Posted by: tonygurney | October 28, 2010

Pandoc – a universal document converter

If you need to convert files from one markup format into another, pandoc is your swiss-army knife. Need to generate a man page from a markdown file? No problem. LaTeX to Docbook? Sure. HTML to MediaWiki? Yes, that too. Pandoc can read markdown and (subsets of) reStructuredText, HTML, and LaTeX, and it can write plain text, markdown, reStructuredText, HTML, LaTeX, ConTeXt, PDF, RTF, DocBook XML, OpenDocument XML, ODT, GNU Texinfo, MediaWiki markup, groff man pages, EPUB ebooks, and S5 and Slidy HTML slide shows. PDF output (via LaTeX) is also supported with the included markdown2pdf wrapper script.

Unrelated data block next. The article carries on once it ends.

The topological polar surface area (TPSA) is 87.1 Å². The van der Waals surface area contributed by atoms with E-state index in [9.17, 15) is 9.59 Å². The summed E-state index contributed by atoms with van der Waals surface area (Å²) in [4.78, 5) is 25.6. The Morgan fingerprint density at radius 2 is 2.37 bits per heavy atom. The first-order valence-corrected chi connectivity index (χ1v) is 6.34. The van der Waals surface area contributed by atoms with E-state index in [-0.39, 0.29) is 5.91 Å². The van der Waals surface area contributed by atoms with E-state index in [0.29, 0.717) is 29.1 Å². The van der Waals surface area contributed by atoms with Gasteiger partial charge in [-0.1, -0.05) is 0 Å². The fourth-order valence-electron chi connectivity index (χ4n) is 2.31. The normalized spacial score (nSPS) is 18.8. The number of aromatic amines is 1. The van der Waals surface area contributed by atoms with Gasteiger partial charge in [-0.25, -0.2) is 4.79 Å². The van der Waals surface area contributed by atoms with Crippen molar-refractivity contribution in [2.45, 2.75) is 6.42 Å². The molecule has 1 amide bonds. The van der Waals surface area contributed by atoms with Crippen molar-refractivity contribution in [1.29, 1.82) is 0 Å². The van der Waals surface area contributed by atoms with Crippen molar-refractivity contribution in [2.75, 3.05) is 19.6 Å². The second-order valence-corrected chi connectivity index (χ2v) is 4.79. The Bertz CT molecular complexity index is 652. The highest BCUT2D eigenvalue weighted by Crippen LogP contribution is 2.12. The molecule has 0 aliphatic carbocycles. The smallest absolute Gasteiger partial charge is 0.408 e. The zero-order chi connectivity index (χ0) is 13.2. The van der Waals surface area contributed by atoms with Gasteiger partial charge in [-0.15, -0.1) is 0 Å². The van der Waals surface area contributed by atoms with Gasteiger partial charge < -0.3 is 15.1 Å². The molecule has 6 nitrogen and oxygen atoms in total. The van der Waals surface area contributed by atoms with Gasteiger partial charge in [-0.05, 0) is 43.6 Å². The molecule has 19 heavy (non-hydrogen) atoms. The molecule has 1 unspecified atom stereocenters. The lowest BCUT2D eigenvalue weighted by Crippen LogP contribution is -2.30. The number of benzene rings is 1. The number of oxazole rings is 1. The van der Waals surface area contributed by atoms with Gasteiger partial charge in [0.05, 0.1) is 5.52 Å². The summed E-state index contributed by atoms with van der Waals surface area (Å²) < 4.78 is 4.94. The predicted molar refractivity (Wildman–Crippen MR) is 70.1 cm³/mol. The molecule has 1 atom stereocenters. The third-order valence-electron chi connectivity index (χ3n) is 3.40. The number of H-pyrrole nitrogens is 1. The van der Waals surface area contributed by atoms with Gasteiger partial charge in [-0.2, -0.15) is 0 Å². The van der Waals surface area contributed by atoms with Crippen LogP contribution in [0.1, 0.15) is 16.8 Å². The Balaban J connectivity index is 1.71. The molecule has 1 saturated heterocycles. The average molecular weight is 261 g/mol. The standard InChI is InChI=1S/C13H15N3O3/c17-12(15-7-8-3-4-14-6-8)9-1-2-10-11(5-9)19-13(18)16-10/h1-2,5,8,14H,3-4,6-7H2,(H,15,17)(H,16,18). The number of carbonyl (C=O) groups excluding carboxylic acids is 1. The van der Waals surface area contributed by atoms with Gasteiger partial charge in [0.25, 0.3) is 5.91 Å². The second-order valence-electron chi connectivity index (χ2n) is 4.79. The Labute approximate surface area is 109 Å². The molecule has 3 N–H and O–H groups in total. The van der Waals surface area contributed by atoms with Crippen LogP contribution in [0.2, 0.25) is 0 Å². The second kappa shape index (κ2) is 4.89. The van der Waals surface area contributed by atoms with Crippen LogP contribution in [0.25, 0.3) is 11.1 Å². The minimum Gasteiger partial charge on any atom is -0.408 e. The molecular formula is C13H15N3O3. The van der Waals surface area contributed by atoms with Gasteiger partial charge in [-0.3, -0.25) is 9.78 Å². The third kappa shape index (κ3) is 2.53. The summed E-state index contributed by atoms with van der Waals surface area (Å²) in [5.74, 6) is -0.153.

Pandoc understands a number of useful markdown syntax extensions, including document metadata (title, author, date); footnotes; tables; definition lists; superscript and subscript; strikeout; enhanced ordered lists (start number and numbering style are significant); delimited code blocks; markdown inside HTML blocks; and TeX math. Other options include ???smart??? quotes, dashes, and ellipses; syntax highlighting; and automatically generated tables of contents. If strict markdown compatibility is desired, all of these extensions can be turned off with a command-line flag.

Pandoc includes a Haskell library and a standalone executable. The library includes separate modules for each input and output format. So adding a new input or output format just requires adding a new module.

Pandoc is free software, released under the GPL. ?? 2006???2010 John MacFarlane.


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